Avoid hammering nails into trees for hanging things, hacking at them with hatchets and saws, or tying tent guy lines to trunks—thus girdling the tree. Carving initials into trees is unacceptable.
Natural objects of beauty or interest such as antlers, petrified wood, or colored rocks add to the mood of the backcountry and should be left so others can experience a sense of discovery. In national parks and many other protected places, it is illegal to remove natural objects.
- Preserve the past: Observe cultural or historic structures and artifacts but do not touch them
- Leave rocks, plants, and other natural objects as you find them
- Avoid introducing or transporting non-native species
- Do not build structures, furniture, or dig trenches
More information about leaving objects and living things as you find them
5. Minimize campfire impacts
Fires vs. Stoves: The use of campfires, once a necessity for cooking and warmth is steeped in history and tradition. Some people would not think of camping without a campfire. Campfire building is also an important skill for every camper.
Yet, the natural appearance of many areas has been degraded by the overuse of fires and an increasing demand for firewood. The development of lightweight efficient camp stoves has encouraged a shift away from the traditional fire for cooking.
Stoves have become essential equipment for minimum-impact camping. They are fast, and flexible and eliminate firewood availability as a concern in campsite selection. Stoves operate in almost any weather condition—and they Leave No Trace.
- Campfires can cause lasting impacts on the environment; use a lightweight stove for cooking and enjoy a candle lantern for light
- Use established fire rings, pans, or mound fires where fires are permitted
- Keep fires small. Use only sticks from the ground that can be broken by hand
- Burn all wood and coals to ash, put out campfires completely, and then scatter cool ashes
More information about minimizing campfire impacts
6. Respect wildlife
Learn about wildlife through quiet observation. Do not disturb wildlife or plants just for a better look. Observe wildlife from a distance so they are not scared or forced to flee.
Large groups often cause more damage to the environment and can disturb wildlife so keep your group small. If you have a larger group, divide it into smaller groups if possible to minimize your impacts.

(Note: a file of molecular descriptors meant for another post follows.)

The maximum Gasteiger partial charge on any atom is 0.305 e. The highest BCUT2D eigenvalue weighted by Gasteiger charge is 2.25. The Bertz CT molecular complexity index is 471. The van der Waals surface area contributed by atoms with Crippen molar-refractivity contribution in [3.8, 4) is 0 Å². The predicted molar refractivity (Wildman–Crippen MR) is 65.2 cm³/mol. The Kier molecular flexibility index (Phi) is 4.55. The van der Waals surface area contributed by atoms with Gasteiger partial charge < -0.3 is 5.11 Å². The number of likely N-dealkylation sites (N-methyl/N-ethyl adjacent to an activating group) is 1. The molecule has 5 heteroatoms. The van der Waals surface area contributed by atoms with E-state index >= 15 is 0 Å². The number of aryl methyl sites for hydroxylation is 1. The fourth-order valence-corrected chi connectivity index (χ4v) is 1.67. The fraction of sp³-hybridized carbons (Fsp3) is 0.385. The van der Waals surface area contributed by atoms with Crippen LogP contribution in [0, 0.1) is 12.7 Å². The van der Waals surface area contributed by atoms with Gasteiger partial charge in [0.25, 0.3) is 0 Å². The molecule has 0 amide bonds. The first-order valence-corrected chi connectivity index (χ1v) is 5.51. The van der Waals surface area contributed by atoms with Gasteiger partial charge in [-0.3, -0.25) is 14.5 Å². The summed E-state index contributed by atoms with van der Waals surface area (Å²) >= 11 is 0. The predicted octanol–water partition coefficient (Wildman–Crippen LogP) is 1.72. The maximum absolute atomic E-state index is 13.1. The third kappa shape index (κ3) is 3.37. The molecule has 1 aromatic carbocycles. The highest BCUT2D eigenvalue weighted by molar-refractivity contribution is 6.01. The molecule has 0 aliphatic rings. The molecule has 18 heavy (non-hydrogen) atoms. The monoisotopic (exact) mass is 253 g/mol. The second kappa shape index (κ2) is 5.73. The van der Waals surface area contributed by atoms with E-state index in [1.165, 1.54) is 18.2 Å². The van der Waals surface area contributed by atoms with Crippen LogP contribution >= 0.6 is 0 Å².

Quick movements and loud noises are stressful to animals. Travel quietly and do not pursue, feed, or force animals to flee. (One exception is in black bear or grizzly bear country where it is good to make a little noise so as not to startle the bears.) Do not touch, get close to, feed, or pick up wild animals.
- Observe wildlife from a distance; do not follow or approach them
- Never feed animals; feeding wildlife damages their health, alters natural behaviors, and exposes them to predators and other dangers
- Control pets at all times or leave them at home
- Avoid wildlife during sensitive times: mating, nesting, raising young, or winter
More information about respecting wildlife
7. Be considerate of other visitors
One of the most important components of outdoor ethics is to maintain courtesy toward others. It helps everyone enjoy their outdoor experience. Excessive noise, uncontrolled pets, and damaged surroundings detract from the natural appeal of the outdoors. Being considerate of others ensures everyone can enjoy nature no matter how they interact with it.
- Respect others and protect the quality of their experience
- Be courteous; yield to other users on the trail
- Greet riders and ask which side of the trail to move to when encountering pack stock
- Take breaks and camp away from trails and others
- Let nature’s sounds prevail; avoid loud voices and noises
More information about sharing nature with other visitors
Please leave only your footprints.